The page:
Chimpanzees

Common Name:

Chimpanzee

Scientific Name:

Pan troglodytes

Taxonomic Classification:

–        Kindom:  Animalia

–        Subkingdom:  Metazoa

–        Phylum:  Chordata

–        Subphylum:  Vertebrata

–        Class:  Mammalia

–        Subclass:  Eurtheria

–        Order:  Primates

–        Suborder:  Anthropoidea

–        Family:  Pongidae

–        Subfamily:  Homininae

Physical Description:

Chimpanzees have a compact and muscular build with generally black hair, although it may grey with age. They are only slightly sexually dimorphic. Males are quite larger than females with males weighing 80-130lbs and females weighing 70-100lbs. Their forelimbs are much longer than their hind limbs. However, their thumbs are shorter and grasping ability is impaired compared to humans. Chimpanzees use knuckle-walking to get around, but they can also be bipedal and branchiate through trees. They also have highly acute color vision.

Geographic Location and Range:

Across Africa, from Senegal to Tanzania, including the Ivory Coast, Gabon, Sierra Leone, Congo Republic and the Democratic Republic of the Congo. Their habitats range from primary and secondary forests to grass lands and woodland savannas.

Diet:

Chimpanzees are omnivores. They eat fruit, leaves, seeds, bark, bird eggs, small monkeys, pigs, termites, and ants. Over half of their diet is made up of fruit and less than 2% is meat.

Social Organization:

Communities, or flexible groups, tend to be composed of six to ten chimpanzees.  Adult males assert dominance over the more prevalent females and adolescent males by using screams and stomps.  Females mate with many males.

Reproduction:

Chimpanzees don’t have a mating season; they mate whenever the females are in estrus, which last 10 days. Their gestation period lasts 225 days and usually there is only one infant born at a time. The infant is weaned between 2 and 4 years or until the mother is pregnant again. Females have children every 3-5 years. Males reach maturity around 7-8 years and females reach maturity around 6-10 years.

Parental Care:

The mother infant bond is important to understanding intelligence and the possibility of altruistic behavior.  Infants ride on the mother’s backs from ages 6 months to 2 years; mothers spend most of their time with their offspring and other females.  Chimpanzees wean at age 5, and then are considered adults at age 16 for males, although females begin reproducing at age 13.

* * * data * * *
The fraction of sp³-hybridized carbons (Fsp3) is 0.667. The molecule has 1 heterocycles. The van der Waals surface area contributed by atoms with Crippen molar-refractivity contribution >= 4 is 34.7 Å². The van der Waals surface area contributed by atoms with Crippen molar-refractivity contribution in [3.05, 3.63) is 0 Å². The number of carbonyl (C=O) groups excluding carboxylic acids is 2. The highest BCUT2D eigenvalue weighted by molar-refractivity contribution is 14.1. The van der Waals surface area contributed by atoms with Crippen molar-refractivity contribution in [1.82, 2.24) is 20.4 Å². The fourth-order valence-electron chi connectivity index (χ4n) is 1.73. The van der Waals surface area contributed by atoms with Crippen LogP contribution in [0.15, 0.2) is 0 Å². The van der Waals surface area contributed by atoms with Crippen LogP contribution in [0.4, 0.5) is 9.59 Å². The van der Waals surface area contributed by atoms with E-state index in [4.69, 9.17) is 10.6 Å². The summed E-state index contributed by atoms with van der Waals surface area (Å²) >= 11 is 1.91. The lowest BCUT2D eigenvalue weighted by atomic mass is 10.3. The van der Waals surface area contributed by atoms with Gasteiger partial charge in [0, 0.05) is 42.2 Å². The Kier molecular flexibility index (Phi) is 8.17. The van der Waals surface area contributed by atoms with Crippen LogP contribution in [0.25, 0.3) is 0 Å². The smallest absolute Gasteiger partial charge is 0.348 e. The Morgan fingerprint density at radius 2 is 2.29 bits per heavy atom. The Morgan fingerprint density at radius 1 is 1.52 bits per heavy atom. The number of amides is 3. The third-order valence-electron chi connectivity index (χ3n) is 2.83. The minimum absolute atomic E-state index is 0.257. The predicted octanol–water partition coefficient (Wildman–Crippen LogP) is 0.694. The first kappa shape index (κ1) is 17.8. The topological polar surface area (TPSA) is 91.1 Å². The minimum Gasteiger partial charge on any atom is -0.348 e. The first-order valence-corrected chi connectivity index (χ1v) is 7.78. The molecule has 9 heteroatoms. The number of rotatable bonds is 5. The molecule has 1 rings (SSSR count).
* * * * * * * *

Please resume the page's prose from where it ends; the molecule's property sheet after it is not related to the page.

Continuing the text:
Language/Communication:

Chimpanzees are the noisiest ape, using over a dozen different noises to communicate to each other including; grunts, hoots, screeches, and whimpers. They also use a variety of gestures and facial expressions to keep in touch with each other. Each chimpanzee also develops their own language with their mother, but that language is lost when they become an adult because they will never form another one-on-one personal bond.

Evidence of Culture:

Each troop has its own culture, because they employ different devices for the same purposes and have different meanings for the same calls. Some troops use tools and some do not. Chimpanzees of the Budongo Forest use leaf sponges (absorbant tools created from chewed leaves) to get honey, while chimpanzees of the Kibale Forest use sticks to get to honey although they use leaf sponges for other purposes.

More Interesting Facts:

Chimpanzees are our closest living relative in the animal world.

Chimpanzees can be taught to use some sign language and can then use sign language to communicate to each other, humans, and even teach it to other chimpanzees.

They do practice cannibalism and infanticide, but it is not the norm. They usually only eat other chimps if they’re not part of their community. Infants are only killed-and occasionally eaten-if one of the females goes crazy (because of such factors as she is not producing her own offspring) or the male does not believe it to be his.

Jane Goodall

Jane Goodall

Jane Goodall is the world’s foremost expert on chimpanzees. Her 45-year study of the chimpanzees in Gombe Stream National Park, Tanzania revolutionized the field of primatology.

There are actually four subspecies of what we call the Common chimpanzee: the Western or Masked chimpanzee, the Black-faced chimpanzee, the Long-haired chimpanzee, and one which has not been given a common name.

Bibliography:

Magill’s Encyclopedia of Science, Animal Life Volume 1, p. 201-204

Grzimek’s Animal Life Encyclopedia, volume 14, Second Edition

http://proquest.umi.com/pqdweb?index=268&did=1630733441&SrchMode=1&sid=4&Fmt=6&VInst=PROD&VType=PQD&RQT=309&VName=PQD&TS=1285286726&clientId=22369 (journal)

chimpanzee.The Columbia Encyclopedia, Sixth Edition. 2008. Encyclopedia.com. 24 Sep. 2010 <http://www.encyclopedia.com>.

“Chimpanzees.” Grzimek’s Encyclopedia of Mammals. 1990.

http://www.britannica.com/EBchecked/topic/111627/chimpanzee

Cawthon Lang KA. “Primate Factsheets: Chimpanzee (Pan troglodytes) Behavior.” Primate. 13 April 2006. 26 September 2010. http://pin.primate.wisc.edu/factsheets/entry/chimpanzee/behav.

“Chimpanzee.” Rolling Hills Wildlife. 2005. 26 September 2010. http://www.rollinghillswildlife.com/animals/c/chimpanzee/chimpanzee.pdf

Photos:

http://animal.discovery.com/mammals/chimpanzee/

http://ecrowe.umwblogs.org/files/2008/11/chimpanzees.jpg

http://www.achievement.org/autodoc/photocredit/achievers/goo1-036

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One Response to Chimpanzees

  1. Megan M. says:

    wait – Chimpanzees eat PIGS?! If that’s true, that’s a great story – where’d you read that?

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